Rate Revulsion: Bid To Cover Tumbles In Ugly, Tailing 30Y Auction

Earlier today we warned that, all else equal, should the day's 30Y auction be ugly, it could send the Treasury complex reeling, unleashing another equity selloff. Well, stocks frontran that, and heading into the auction, stocks tumbled as yields jumped over the source of the day once again, only to slide as a flight to safety emerged, dragging the entire curve lower.

Which was very lucky for today's 30Y auction which was, in a word, ugl.

The sale of $16BN in 30Y paper stopped at 3.121%, a 1.2bps tail to the When Issued 3.109%. This was the highest yield on the long end going back exactly one year, or February 2017, when the 30Y priced at 3.169% at which point the curve started to dramatically flatten.

But it was the internals where the auction was even worse: the Bid To Cover of 2.257 tumbled from 2.741 in January, and was the lowest since November; it was also below the 2.417% 6 month average.

Meanwhile, confirming recent reports that foreign buyers are fleeing US paper, the Indirect award was only 61.2%, far below the 71.5% last month, and the lowest since September, not to mention well below the 63.9% 6MMA. Directs took down a modest 8.1%, leaving 30.8% to Dealers, the highest since November.

Overall, this was another poor auction in the aftermath of yesterday's abysmal 10Y, and only the flight to safety to TSYs - as a result of the sliding stocks - has prevented what would have been a sharp selloff in equities anyway.

Comments

Praetorian Guard Thu, 02/08/2018 - 13:21 Permalink

Close to tearing the seams apart... 5% and the fat lady sings. This is not the 70's at 18+ Volcker interest. You would have a better chance surviving the walking dead, than an 18% yield in today' environment...

Though, ever once and a while a colon purge is required...

 

Come join us for FREE at www.gunsgrubandgold.com

 

 

RealistDuJour Thu, 02/08/2018 - 13:37 Permalink

So the DJIA is 25% higher than when the yields last peaked at this point exactly a year ago.  The S&P is up 14% since then.  Very scary times we're in.  Scary.  Where will we be in in a year if this is some kind of signal???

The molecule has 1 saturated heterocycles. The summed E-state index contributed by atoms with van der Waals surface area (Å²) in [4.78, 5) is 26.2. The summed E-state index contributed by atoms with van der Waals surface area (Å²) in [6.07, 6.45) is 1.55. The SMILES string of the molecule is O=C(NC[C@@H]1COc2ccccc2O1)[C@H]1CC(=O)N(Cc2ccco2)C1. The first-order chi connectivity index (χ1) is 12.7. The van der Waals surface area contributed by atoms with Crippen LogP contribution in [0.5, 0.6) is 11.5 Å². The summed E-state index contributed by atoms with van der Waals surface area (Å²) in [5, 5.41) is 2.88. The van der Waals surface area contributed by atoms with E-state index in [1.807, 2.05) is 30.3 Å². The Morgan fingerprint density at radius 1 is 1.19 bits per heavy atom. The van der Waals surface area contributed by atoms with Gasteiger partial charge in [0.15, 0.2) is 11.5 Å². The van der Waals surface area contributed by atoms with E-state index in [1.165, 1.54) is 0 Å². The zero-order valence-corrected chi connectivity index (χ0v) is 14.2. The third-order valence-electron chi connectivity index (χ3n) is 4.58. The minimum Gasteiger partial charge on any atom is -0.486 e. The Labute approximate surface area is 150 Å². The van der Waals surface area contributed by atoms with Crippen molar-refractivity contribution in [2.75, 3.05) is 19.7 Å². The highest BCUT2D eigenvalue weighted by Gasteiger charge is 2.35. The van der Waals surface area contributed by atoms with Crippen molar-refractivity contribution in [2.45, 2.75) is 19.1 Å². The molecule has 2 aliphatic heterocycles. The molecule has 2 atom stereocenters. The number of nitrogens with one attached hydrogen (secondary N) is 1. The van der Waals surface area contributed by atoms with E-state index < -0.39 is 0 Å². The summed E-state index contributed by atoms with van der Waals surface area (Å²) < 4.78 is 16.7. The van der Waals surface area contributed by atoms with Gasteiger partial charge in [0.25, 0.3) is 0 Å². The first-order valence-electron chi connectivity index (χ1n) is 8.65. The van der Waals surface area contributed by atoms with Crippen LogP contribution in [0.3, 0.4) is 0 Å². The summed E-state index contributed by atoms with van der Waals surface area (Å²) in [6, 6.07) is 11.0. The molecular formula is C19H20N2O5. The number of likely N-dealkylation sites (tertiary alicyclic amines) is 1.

bigloser Money_for_Nothing Thu, 02/08/2018 - 13:47 Permalink

I certainly hope you're right on deflation. Everything's too expensive. Just met with some fool who wanted $950/month + utilities + other expenses to lease his CLOSED 56-seat bar and restaurant in a tiny upstate NY village with closed storefronts everywhere.

I had to hold back a laugh when he said I could buy the whole shooting match for a mere $150k.

I'm glad things may be getting worse for lots of people, just so I can feel better. Honestly, I was really, really getting tired of seeing stupid people think they're successful because their 401k was up 10-20%.

Assholes everywhere. Burn the fucker down.

In reply to by Money_for_Nothing

bigloser Thu, 02/08/2018 - 13:41 Permalink

Glad ZH allowed me to re-enter under another name after my month-long banishment.

I would not want to miss commenting on the grand collapse of the "strong" economy.

I've been posting the Dow declines on my facebook page the past few days, saying, how's your retirement going? Getting more than my fair share of snarky comments.

Since I'm 64, most of my friends are roughly the same age and heavily invested in STOCKS! RAH!

Gotta admit, I'm no genius, but I certainly didn't put all my eggs in one basket. I'm in silver and RE, which also both suck, but, I like being a dick.

Chocura750 Thu, 02/08/2018 - 15:03 Permalink

Does the Fed have to sell the Treasuries on its balance sheet?  I know the Fed buys Treasuries to increase the money supply, but why does it need to sell? 

REAL MONEY Thu, 02/08/2018 - 15:55 Permalink

What we are not hearing is that China downgraded U.S. debt to BBB+.  That was a moment that is being glossed over or ignored by the media but is critical to what is going on.  They said that it was no longer in their best interest to continue to buy U.S. TREASURY'S. Translation, as the ones they are holding mature they will cash them in and not replace them.  Japan followed suit with a similar announcement.  So let's see:  China isn't buying any more and in fact cashing out as they mature, Japan isn't buying anymore, The U.S is raising their debt ceiling to increase infrastructure spending and pay for an ongoing rise national debt, and the Federal Reserve is supposedly unwinding their balance sheet.  This slow moving crash is just starting and it ends with a total rejection of the $.  It will accelerate rapidly when China gets back from the New year and ramps up the Petro Yuan trade.